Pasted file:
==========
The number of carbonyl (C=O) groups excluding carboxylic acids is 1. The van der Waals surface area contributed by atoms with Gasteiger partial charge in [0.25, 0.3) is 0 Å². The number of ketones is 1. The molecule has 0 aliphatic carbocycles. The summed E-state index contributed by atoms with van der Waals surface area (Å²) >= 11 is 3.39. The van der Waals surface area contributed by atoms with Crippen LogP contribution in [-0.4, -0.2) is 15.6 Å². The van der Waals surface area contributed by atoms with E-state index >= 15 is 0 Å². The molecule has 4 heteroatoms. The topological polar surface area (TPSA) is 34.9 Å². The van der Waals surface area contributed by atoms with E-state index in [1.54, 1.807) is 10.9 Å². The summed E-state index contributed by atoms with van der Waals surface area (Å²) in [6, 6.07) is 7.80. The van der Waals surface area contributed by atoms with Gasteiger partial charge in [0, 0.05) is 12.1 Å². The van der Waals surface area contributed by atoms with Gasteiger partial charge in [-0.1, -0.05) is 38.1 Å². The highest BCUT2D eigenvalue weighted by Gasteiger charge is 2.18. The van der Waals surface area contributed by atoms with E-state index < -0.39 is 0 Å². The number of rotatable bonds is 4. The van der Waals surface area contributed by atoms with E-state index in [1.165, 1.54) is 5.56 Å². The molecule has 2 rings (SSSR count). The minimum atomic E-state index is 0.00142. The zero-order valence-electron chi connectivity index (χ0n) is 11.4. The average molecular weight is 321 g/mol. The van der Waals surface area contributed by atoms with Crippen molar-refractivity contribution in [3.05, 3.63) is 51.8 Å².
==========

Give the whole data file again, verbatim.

The number of carbonyl (C=O) groups excluding carboxylic acids is 1. The van der Waals surface area contributed by atoms with Gasteiger partial charge in [0.25, 0.3) is 0 Å². The number of ketones is 1. The molecule has 0 aliphatic carbocycles. The summed E-state index contributed by atoms with van der Waals surface area (Å²) >= 11 is 3.39. The van der Waals surface area contributed by atoms with Crippen LogP contribution in [-0.4, -0.2) is 15.6 Å². The van der Waals surface area contributed by atoms with E-state index >= 15 is 0 Å². The molecule has 4 heteroatoms. The topological polar surface area (TPSA) is 34.9 Å². The van der Waals surface area contributed by atoms with E-state index in [1.54, 1.807) is 10.9 Å². The summed E-state index contributed by atoms with van der Waals surface area (Å²) in [6, 6.07) is 7.80. The van der Waals surface area contributed by atoms with Gasteiger partial charge in [0, 0.05) is 12.1 Å². The van der Waals surface area contributed by atoms with Gasteiger partial charge in [-0.1, -0.05) is 38.1 Å². The highest BCUT2D eigenvalue weighted by Gasteiger charge is 2.18. The van der Waals surface area contributed by atoms with E-state index < -0.39 is 0 Å². The number of rotatable bonds is 4. The van der Waals surface area contributed by atoms with E-state index in [1.165, 1.54) is 5.56 Å². The molecule has 2 rings (SSSR count). The minimum atomic E-state index is 0.00142. The zero-order valence-electron chi connectivity index (χ0n) is 11.4. The average molecular weight is 321 g/mol. The van der Waals surface area contributed by atoms with Crippen molar-refractivity contribution in [3.05, 3.63) is 51.8 Å².